How can we support young people with care they’ll actually use? As Chief of Staff for the New York City nonprofit The Door, Ted Caine ’04 helps oversee a one-stop social-service shop for teens and young adults.
Looking back, Ted Caine ’04 says his senior year at Williston—when he starred in plays and dance programs, captained the track and cross-country teams, and sang with the Caterwaulers—was a favorite period in his life. But it wasn’t just for the experiences, memorable as they were. It was also because he was beginning to recognize his own potential. “The fact that I could be a part of these plays and dance festivals, but also be on a varsity sports team,” says Caine, who was a six-year day student from Northampton and now serves on the school’s Head’s Visiting Council. “That really helped me grow and realize what I could do.”
Today, as Chief of Staff for The Door, a New York City nonprofit that provides a wide range of free educational, health, legal, and social services for teens and young adults aged 12 to 24, Caine is again demonstrating his versatility. The organization’s lead administrator, he works directly with the CEO, serves as liaison to the board of directors, and helps manage and motivate the staff of 300 at its locations in the Bronx and SoHo. “Chief of Staff is really hard to explain to people,” says Caine, who lives in Manhattan with his husband, Josh Korth. “Because you do some of everything.”
Adding to the challenge, The Door’s mission is similarly multifaceted. The organization provides practical resources—crisis assistance, academic support, college preparation services, career development, job training and placement—but also serves as a community center, with art spaces, sports and recreational activities, even meals. “It’s a one-stop shop for young people in need,” explains Caine, noting that the group’s funding comes from public grants, foundations, and private donations. “Maybe you are coming to see one of our 28 lawyers for immigration-related legal work. And once you’re here, you discover a welcoming environment that offers other free, crucial services in the same space—so you drop into the health center and see a doctor, and a dentist, and are able to pick up your prescriptions on site in our pharmacy. The whole point is to remove barriers from treatment and services, so that people can embrace holistic care. And a lot of people use it as a safe space where they can come just to hang out.”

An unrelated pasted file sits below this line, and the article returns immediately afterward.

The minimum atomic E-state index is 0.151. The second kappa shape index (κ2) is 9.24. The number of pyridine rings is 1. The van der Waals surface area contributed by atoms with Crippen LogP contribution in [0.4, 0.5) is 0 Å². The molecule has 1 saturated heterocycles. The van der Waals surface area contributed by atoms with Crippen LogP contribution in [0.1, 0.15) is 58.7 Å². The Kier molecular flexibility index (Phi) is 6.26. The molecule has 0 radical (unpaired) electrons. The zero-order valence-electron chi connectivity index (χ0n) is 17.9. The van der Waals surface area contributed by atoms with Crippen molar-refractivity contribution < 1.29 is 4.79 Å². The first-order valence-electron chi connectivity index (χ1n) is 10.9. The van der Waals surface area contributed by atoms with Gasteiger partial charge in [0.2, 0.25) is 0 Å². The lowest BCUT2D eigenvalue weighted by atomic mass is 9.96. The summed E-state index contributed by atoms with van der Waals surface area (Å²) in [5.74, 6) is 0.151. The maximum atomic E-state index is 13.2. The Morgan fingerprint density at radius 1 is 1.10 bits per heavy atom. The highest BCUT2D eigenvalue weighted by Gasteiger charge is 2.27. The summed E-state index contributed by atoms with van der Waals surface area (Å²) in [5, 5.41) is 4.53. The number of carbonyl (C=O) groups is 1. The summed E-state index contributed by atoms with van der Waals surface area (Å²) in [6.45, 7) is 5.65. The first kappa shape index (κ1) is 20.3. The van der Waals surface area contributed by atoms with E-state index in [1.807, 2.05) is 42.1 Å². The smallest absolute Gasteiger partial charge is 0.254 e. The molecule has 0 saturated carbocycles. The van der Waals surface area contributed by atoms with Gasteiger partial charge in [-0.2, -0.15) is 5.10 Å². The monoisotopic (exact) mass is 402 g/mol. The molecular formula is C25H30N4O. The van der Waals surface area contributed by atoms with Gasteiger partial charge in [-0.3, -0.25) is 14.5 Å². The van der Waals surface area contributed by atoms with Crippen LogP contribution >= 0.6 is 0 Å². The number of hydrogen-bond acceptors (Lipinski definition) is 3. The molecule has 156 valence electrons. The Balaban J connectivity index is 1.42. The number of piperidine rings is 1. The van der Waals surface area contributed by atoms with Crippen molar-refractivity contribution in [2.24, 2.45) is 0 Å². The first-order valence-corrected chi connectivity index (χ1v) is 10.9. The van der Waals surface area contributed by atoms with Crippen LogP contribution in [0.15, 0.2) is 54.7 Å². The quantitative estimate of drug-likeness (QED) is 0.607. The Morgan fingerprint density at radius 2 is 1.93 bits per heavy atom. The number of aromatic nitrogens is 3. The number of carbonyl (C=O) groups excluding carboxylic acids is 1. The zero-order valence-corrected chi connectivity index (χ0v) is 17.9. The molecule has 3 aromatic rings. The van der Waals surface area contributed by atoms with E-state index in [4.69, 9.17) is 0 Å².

That feeling of community is a concept that Caine has worked to foster in his professional life ever since he experienced it himself at Williston. After earning a B.F.A. in drama from New York University’s Tisch School, he ran the New York-based Attic Theater Company for 10 years, teaching vinyasa and hot yoga classes on the side. The experience heading a nonprofit taught him a key community-building skill: how to appreciate people for what they do, especially when their compensation is limited. “Appreciation is a currency,” he says. “All employers should strive to pay people what they deserve, but for nonprofits—when that’s constrained by lack of funding and support—recognition and appreciation are really important.”
As it happened, it was the job of managing his own wedding in 2016 that would lead Caine to his current position. The officiant was his husband’s friend, Kelsey Louie, at the time CEO of the HIV/AIDS nonprofit GMHC. After watching Caine pull off his summer camp-themed celebration in the Catskills, Louie offered him a job as his executive assistant. (“Honestly,” says an admittedly biased Caine, “the wedding was awesome.”) Five years later, in 2021, after Caine had worked his way up to the position of Managing Director of Administration, Louie was hired to head The Door, and asked Caine to join him as his Chief of Staff.
Caine made the move, a decision inspired in part by that consequential senior year. “The experience I had in school, and what I was given at Williston—to be able to create that kind of opportunity for young people—is what brought me to The Door the most.”
Williston memory: “My senior year, I got to be the lead in the musical Anything Goes. I was singing the song ‘It’s De-Lovely,’ and at the end, he walks up this flight of stairs and kisses Hope. And every time I stepped on a stair, the stair lit up. I just loved that.”
Learn more about the work of The Door at door.org.